Two Canadian men have learned they were switched at birth more than 40 years ago at a hospital in Manitoba.
According to CBC News, Leon Swanson and David Tait are both 41 years old and were raised by each other’s biological mother after being born three days apart in 1975 at the Norway House Indian Hospital about 280 miles north of Winnipeg. DNA tests confirmed the switch.
“We don’t have words,” he said. “Forty years gone … just distraught, confused angry.”
However, this is the second case of infants being switched at birth at the Norway House Indian Hospital in 1975.
In November, Luke Monias and Norman Barkman from Garden Hill First Nation found out that they were not the biological children of the parents raising them. It was actually this case that prompted Swanson and Tait, both friends, to get DNA tests, as well their long-standing suspicions that they may have been switched at birth.
Federal Health Minister Jane Philpott released a statement Friday, in which she said a federal investigation will be taking place. According to the publication, Norway House was the “birthing center” of northern Manitoba because it was the only northern community that had a hospital in the 1970s.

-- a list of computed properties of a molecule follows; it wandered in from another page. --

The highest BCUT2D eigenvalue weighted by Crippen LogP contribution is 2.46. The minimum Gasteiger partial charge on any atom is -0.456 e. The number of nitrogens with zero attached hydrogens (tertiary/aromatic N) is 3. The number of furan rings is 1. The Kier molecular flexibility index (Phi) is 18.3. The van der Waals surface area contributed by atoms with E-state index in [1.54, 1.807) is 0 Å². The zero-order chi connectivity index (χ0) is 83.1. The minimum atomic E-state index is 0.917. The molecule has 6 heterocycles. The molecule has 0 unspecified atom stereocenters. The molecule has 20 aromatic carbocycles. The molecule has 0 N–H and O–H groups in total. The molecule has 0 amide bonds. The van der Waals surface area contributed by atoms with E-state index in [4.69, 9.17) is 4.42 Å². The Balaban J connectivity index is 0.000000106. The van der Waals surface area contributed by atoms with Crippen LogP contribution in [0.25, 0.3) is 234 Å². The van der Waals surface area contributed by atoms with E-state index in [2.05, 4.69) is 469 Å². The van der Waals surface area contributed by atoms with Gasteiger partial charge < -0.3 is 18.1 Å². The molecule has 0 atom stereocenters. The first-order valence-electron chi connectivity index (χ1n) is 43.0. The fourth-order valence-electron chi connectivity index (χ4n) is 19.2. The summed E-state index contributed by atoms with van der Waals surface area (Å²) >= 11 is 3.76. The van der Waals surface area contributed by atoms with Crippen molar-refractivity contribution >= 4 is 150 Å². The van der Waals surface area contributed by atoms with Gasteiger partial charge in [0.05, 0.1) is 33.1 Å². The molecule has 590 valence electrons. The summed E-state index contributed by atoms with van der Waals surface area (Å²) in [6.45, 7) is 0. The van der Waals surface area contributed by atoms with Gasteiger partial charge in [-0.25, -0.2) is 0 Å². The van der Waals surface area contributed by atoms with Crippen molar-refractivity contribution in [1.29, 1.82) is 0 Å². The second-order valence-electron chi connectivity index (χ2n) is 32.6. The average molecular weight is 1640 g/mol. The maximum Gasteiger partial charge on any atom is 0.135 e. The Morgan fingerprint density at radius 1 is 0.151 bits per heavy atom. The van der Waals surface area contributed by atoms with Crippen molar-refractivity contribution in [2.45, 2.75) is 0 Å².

“Given these latest developments, the department will be moving quickly to engage the services of an independent third party to do a dedicated and thorough investigation of all available hospital records from the period to determine what happened and whether there is any other cause for concern beyond the two cases identified,” the statement read.
“The results of this review will be made public. Cases like this are an unfortunate reminder to Canadians of how urgent the need is to provide all Indigenous people with high-quality health care. The government of Canada remains deeply committed to renewing a nation-to-nation relationship with all Indigenous peoples. I offer my sympathy to the families in this difficult time.”